Friday, September 25, 2009
Civic tells LPC not to landmark Vanderbilt mansion
From the SI Advance:
Preservationists want to save the nearly century-old Swedish Home for Aged in Sunnyside, a former residence for the elderly that closed suddenly last year, leaving the hilltop property and a Vanderbilt mansion at its heart in limbo.
But a developer is seeking permits to demolish a portion of the former Swedish Home, including the original 1859 Vanderbilt building, to make way for what he says will be a new nursing facility, with 81 beds.
And builder Salvatore Calcagno’s proposal is what the local civic association, which first supported landmarking the Swedish Home, now says it backs.
“I don’t care about preservationists,” Calcagno said earlier today in a phone interview from Italy, where he was vacationing with friends. “I’m just looking to help 81 families find the best care in any nursing home.”
At the last minute this week, the Landmarks Preservation Commission put off a scheduled vote to calendar the Bristol Avenue building for review. Landmarks staff said they did so at the request of City Councilman Kenneth McMahon (D-North Shore).
“I will support the landmarking of a historically and architecturally significant building, even over the objections of the owner, if the surrounding community supports landmarking. But we don’t have that here,” Mitchell said.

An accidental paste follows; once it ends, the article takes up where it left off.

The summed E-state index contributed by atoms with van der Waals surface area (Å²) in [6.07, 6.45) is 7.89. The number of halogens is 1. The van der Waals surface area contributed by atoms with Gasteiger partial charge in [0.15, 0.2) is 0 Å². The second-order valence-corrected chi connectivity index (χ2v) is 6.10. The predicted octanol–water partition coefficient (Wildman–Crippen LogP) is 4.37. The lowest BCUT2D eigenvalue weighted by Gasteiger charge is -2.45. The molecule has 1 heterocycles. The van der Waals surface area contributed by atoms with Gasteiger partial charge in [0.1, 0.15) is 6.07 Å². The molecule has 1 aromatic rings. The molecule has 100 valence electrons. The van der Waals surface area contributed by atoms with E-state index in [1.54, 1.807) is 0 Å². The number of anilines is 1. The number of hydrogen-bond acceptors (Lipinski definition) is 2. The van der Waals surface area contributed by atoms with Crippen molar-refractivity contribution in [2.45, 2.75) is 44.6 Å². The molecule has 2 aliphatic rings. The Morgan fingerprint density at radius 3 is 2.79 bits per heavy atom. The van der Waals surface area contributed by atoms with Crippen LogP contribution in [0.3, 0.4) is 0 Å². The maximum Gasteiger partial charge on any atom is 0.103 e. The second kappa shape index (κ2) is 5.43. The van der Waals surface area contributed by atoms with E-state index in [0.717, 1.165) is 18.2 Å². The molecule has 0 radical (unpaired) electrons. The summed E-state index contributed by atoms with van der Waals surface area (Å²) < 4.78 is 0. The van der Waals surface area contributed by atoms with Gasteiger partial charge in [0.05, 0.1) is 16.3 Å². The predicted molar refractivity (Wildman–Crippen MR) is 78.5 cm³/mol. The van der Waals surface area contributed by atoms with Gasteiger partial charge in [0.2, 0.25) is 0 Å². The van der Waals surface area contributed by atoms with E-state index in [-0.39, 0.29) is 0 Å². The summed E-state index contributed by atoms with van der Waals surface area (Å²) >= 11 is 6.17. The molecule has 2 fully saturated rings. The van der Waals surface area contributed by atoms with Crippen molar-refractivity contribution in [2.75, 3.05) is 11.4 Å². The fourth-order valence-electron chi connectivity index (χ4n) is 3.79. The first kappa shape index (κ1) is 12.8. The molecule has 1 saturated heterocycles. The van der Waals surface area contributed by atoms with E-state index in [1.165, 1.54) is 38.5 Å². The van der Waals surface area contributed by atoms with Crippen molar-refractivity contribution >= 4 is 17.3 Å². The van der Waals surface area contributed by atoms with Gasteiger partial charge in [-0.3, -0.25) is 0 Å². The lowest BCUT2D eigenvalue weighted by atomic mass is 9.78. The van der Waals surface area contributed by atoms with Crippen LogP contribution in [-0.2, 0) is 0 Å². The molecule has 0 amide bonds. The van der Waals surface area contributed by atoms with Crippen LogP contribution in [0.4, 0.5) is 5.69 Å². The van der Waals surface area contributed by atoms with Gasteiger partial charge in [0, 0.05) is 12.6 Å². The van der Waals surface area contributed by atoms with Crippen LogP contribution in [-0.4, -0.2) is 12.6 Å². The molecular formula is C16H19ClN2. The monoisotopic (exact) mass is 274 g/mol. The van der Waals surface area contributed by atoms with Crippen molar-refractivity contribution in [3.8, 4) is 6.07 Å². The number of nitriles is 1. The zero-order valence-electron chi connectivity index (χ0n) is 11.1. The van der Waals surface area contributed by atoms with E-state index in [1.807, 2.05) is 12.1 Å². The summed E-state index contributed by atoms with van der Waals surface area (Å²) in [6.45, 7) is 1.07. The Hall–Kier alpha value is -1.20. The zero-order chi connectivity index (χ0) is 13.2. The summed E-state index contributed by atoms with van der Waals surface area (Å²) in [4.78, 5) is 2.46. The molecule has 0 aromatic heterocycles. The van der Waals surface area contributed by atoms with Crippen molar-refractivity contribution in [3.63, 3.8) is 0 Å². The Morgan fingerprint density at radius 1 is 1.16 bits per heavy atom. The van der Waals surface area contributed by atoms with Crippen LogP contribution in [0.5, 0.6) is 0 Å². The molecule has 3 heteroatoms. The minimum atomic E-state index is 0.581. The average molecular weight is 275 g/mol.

He pointed to a letter that the Clove Lakes Civic Association sent this week to the Landmarks Commission chair.
In it, civic association president Mary Ann McGowan said the building is in serious disrepair and the community now believes landmarking and preserving the home would hurt the community more than help.
She said that after meeting with the developer and discussing plans for the property, the association believes landmarking would prevent “preservation of the park-like landscaping and development of a modern assisted living establishment.”
Members of the Preservation League of Staten Island say the original mansion, built for the daughter of Cornelius Vanderbilt, should be preserved and is the only Vanderbilt home still standing in a borough where the famous family got its start building a fortune in railroad and shipping during the 19th century.
“This is a tangible connection,” said John Kilcullen, a member of the Preservation League, who believes the home could be renovated and reused as part of any new development at the site.
The home closed in February 2008 and did not have any violations from the Department of Health, which certainly would not allow a nursing home to operate in a facility that was falling apart. How did it fall into "serious disrepair" in such a short period of time? Or did it?